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the trout's injury is thought to have been caused by a severed jaw muscle
CAMBRIDGE, Massachusetts -- Clarence Olberding of Lincoln thought he had the catch of the day when he hooked a trout with two mouths. But a Harvard University researcher who examined the severed fish head said the unusual deformity was caused by an injury and not a genetic mutation.
“Our preliminary analysis of the ‘two-mouthed’ trout revealed that the condition was caused by an injury to the fish earlier in its life, rather than a genetic repeat or other mutation,” wrote James Lee, a research fellow at Harvard’s Museum of Comparative Zoology.
Lee said it appeared that a muscle in the trout’s mouth was severed in the past, causing thin membranes between the lower jaw bone and the floor of the mouth to split. He said that caused the floor of the mouth to drop.
“This gives the appearance of two jaws. It also results in the fish having no practical floor to its mouth,” Lee wrote in an e-mail.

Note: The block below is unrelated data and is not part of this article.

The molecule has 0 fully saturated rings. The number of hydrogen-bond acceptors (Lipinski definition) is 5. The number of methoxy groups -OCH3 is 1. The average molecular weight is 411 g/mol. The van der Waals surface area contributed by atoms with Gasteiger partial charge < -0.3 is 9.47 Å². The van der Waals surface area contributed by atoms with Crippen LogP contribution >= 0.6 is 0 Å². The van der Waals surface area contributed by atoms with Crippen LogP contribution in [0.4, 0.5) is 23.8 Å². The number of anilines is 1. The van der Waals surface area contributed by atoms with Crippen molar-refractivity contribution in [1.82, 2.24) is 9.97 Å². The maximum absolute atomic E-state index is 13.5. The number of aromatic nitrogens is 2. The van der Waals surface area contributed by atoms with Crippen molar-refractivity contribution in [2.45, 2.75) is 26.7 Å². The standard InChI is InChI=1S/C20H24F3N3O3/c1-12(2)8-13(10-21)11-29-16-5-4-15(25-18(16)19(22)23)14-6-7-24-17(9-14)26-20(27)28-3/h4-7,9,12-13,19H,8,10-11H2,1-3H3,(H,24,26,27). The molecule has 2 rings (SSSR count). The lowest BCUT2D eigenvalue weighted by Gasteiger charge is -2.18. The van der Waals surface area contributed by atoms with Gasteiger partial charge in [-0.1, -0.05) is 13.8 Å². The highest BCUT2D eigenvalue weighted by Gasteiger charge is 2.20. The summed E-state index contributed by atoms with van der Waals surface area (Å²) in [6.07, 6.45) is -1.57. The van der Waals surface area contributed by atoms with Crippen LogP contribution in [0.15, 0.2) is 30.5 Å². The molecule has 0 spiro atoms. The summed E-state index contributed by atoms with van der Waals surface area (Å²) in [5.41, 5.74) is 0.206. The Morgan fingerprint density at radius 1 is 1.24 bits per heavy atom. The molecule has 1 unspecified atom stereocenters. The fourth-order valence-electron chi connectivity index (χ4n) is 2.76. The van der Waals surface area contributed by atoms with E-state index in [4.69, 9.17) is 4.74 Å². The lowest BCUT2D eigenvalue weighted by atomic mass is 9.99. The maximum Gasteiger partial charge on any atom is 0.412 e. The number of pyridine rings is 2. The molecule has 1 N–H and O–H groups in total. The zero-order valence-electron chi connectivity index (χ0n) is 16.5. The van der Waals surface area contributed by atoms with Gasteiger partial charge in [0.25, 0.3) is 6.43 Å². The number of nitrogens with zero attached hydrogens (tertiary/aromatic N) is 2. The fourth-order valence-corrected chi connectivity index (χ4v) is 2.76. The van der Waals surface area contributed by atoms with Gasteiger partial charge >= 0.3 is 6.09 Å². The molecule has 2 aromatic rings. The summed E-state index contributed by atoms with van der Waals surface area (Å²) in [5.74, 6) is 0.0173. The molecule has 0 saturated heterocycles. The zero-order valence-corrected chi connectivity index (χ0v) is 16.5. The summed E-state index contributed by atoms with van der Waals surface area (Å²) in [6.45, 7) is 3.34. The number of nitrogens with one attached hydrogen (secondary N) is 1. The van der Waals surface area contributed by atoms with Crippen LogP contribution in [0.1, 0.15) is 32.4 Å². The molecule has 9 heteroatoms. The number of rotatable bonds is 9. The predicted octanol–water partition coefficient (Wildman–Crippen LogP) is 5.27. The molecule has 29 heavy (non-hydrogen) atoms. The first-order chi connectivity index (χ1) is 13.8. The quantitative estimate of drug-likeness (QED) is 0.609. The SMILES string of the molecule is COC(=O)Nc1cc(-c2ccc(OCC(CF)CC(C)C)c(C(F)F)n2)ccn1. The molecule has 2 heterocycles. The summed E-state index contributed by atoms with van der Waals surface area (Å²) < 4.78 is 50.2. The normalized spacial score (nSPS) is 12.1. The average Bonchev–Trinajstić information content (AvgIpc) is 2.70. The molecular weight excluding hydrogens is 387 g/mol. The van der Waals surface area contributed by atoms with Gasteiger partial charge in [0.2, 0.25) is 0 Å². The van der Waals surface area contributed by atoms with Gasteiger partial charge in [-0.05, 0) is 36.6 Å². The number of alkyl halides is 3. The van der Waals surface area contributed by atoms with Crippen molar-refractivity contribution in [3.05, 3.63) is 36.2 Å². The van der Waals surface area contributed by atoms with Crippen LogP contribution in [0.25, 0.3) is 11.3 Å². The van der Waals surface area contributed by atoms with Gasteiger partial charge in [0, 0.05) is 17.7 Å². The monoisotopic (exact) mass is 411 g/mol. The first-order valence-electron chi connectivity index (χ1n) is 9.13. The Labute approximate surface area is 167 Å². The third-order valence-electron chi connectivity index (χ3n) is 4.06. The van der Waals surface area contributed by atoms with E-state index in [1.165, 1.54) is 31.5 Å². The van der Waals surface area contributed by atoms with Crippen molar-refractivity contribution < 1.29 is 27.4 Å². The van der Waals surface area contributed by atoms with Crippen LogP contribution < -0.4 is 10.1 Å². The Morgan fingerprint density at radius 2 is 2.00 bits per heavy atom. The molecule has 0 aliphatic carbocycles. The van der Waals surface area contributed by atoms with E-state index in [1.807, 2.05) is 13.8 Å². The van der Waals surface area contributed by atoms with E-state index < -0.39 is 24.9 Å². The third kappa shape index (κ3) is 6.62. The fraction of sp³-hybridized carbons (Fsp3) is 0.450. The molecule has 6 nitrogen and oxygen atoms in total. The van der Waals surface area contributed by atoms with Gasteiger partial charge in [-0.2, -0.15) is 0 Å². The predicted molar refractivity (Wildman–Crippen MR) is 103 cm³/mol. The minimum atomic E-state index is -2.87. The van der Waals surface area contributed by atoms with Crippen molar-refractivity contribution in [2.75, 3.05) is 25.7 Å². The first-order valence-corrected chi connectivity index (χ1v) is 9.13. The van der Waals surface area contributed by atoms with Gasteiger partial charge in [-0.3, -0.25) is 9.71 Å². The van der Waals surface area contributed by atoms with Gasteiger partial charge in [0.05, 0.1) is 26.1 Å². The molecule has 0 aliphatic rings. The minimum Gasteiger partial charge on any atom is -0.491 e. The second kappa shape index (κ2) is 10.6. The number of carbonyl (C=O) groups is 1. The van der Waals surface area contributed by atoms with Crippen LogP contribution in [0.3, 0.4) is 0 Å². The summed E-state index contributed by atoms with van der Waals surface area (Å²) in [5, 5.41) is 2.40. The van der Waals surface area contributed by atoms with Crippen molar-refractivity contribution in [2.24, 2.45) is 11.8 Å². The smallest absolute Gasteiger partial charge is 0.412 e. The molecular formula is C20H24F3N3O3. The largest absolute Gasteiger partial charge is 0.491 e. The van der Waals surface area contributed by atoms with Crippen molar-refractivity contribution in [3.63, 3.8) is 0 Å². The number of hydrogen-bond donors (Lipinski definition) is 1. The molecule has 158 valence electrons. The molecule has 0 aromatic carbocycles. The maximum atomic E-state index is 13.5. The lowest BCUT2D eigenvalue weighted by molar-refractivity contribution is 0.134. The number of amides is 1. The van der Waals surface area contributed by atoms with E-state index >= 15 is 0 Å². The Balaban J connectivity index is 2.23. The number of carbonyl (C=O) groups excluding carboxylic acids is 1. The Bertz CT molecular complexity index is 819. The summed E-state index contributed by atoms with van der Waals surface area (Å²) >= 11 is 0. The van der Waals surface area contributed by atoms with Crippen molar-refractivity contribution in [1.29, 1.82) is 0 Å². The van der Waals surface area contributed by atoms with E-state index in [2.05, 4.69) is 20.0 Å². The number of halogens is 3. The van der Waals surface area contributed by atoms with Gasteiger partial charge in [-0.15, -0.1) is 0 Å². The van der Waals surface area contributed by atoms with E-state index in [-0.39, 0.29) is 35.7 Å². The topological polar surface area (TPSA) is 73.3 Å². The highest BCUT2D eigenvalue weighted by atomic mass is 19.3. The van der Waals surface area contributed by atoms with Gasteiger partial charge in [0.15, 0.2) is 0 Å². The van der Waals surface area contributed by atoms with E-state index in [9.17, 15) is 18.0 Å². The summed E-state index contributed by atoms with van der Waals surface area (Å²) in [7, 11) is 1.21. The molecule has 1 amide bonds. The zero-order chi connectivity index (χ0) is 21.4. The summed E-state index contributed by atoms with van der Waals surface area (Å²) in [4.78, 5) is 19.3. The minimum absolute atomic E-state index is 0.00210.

Despite the odd condition, Lee wrote, the trout appeared to be in good health and was able to live, feed and grow to adult size. The fish came from a Nebraska fish hatchery.
Olberding, 57, caught the unusual trout at Holmes Lake in December. The trout had a normal mouth and another one below it that led nowhere. He snapped photos of the fish and then cut off the head and put both pieces in the freezer.
Lee caught wind of the two-mouthed trout after news outlets nationwide ran the story. He asked Olberding to send him the frozen fish head, so he could study it to see if it could shed some light on jaw development in fish, and possibly humans.
Olberding said Wednesday that he was a “little bit” disappointed at the findings.
“I was hoping that there was something there genetically and it would open doors in new areas,” Olberding said.
Since his famous catch, Olberding has had been interviewed or contacted by a dozen radio stations. He even got a call from a radio station in the Netherlands, but was out of town. He also received a newspaper clipping that appeared in a “Stars and Stripes” issue someone saw in Afghanistan.
“It’s been a very interesting couple of months and I had a lot of fun with it,” Olberding said.
So what happened to the rest of the fish?
“We ate it over the holidays,” Olberding said. “A little Bud Light and smoked fish goes a long way.”